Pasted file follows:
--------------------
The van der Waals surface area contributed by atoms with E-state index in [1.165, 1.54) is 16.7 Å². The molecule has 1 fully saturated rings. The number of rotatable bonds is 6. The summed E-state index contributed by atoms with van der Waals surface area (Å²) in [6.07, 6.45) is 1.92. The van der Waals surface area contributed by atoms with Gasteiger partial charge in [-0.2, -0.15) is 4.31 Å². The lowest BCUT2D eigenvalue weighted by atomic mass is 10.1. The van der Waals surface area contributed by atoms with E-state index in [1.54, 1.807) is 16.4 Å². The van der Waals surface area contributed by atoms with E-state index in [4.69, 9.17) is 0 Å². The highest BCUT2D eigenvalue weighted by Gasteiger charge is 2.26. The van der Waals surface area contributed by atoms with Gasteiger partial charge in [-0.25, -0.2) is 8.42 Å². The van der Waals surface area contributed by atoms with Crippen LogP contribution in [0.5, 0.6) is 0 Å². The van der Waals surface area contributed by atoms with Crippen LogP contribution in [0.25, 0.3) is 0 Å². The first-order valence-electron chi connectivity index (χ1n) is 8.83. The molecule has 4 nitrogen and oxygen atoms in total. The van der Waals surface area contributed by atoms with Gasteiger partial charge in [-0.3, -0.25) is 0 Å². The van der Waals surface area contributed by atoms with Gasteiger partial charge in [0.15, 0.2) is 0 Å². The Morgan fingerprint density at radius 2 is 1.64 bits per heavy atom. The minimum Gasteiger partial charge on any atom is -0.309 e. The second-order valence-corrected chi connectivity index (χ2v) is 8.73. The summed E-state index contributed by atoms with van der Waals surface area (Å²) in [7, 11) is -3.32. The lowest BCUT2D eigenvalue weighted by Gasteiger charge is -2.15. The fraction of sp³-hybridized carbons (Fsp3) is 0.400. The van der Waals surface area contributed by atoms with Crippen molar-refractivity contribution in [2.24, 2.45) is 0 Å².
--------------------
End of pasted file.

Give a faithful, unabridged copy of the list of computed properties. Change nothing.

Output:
The van der Waals surface area contributed by atoms with E-state index in [1.165, 1.54) is 16.7 Å². The molecule has 1 fully saturated rings. The number of rotatable bonds is 6. The summed E-state index contributed by atoms with van der Waals surface area (Å²) in [6.07, 6.45) is 1.92. The van der Waals surface area contributed by atoms with Gasteiger partial charge in [-0.2, -0.15) is 4.31 Å². The lowest BCUT2D eigenvalue weighted by atomic mass is 10.1. The van der Waals surface area contributed by atoms with E-state index in [1.54, 1.807) is 16.4 Å². The van der Waals surface area contributed by atoms with E-state index in [4.69, 9.17) is 0 Å². The highest BCUT2D eigenvalue weighted by Gasteiger charge is 2.26. The van der Waals surface area contributed by atoms with Gasteiger partial charge in [-0.25, -0.2) is 8.42 Å². The van der Waals surface area contributed by atoms with Crippen LogP contribution in [0.5, 0.6) is 0 Å². The van der Waals surface area contributed by atoms with Crippen LogP contribution in [0.25, 0.3) is 0 Å². The first-order valence-electron chi connectivity index (χ1n) is 8.83. The molecule has 4 nitrogen and oxygen atoms in total. The van der Waals surface area contributed by atoms with Gasteiger partial charge in [-0.3, -0.25) is 0 Å². The van der Waals surface area contributed by atoms with Gasteiger partial charge in [0.15, 0.2) is 0 Å². The Morgan fingerprint density at radius 2 is 1.64 bits per heavy atom. The minimum Gasteiger partial charge on any atom is -0.309 e. The second-order valence-corrected chi connectivity index (χ2v) is 8.73. The summed E-state index contributed by atoms with van der Waals surface area (Å²) in [7, 11) is -3.32. The lowest BCUT2D eigenvalue weighted by Gasteiger charge is -2.15. The fraction of sp³-hybridized carbons (Fsp3) is 0.400. The van der Waals surface area contributed by atoms with Crippen molar-refractivity contribution in [2.24, 2.45) is 0 Å².